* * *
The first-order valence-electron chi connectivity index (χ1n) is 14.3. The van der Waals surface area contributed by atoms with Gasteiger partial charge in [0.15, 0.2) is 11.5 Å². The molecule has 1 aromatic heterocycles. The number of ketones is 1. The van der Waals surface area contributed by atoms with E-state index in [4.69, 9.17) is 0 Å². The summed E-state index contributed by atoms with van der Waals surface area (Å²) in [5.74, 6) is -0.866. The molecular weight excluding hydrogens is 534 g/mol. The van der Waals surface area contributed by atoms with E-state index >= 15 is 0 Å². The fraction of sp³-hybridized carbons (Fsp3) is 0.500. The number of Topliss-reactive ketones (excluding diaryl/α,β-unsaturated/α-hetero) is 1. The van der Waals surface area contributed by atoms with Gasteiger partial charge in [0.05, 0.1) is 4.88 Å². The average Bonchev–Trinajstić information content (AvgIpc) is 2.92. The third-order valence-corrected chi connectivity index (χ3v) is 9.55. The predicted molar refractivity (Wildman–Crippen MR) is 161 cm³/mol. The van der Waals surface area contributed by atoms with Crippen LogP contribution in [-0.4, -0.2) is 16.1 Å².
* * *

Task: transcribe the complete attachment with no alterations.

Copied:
The first-order valence-electron chi connectivity index (χ1n) is 14.3. The van der Waals surface area contributed by atoms with Gasteiger partial charge in [0.15, 0.2) is 11.5 Å². The molecule has 1 aromatic heterocycles. The number of ketones is 1. The van der Waals surface area contributed by atoms with E-state index in [4.69, 9.17) is 0 Å². The summed E-state index contributed by atoms with van der Waals surface area (Å²) in [5.74, 6) is -0.866. The molecular weight excluding hydrogens is 534 g/mol. The van der Waals surface area contributed by atoms with E-state index >= 15 is 0 Å². The fraction of sp³-hybridized carbons (Fsp3) is 0.500. The number of Topliss-reactive ketones (excluding diaryl/α,β-unsaturated/α-hetero) is 1. The van der Waals surface area contributed by atoms with Gasteiger partial charge in [0.05, 0.1) is 4.88 Å². The average Bonchev–Trinajstić information content (AvgIpc) is 2.92. The third-order valence-corrected chi connectivity index (χ3v) is 9.55. The predicted molar refractivity (Wildman–Crippen MR) is 161 cm³/mol. The van der Waals surface area contributed by atoms with Crippen LogP contribution in [-0.4, -0.2) is 16.1 Å².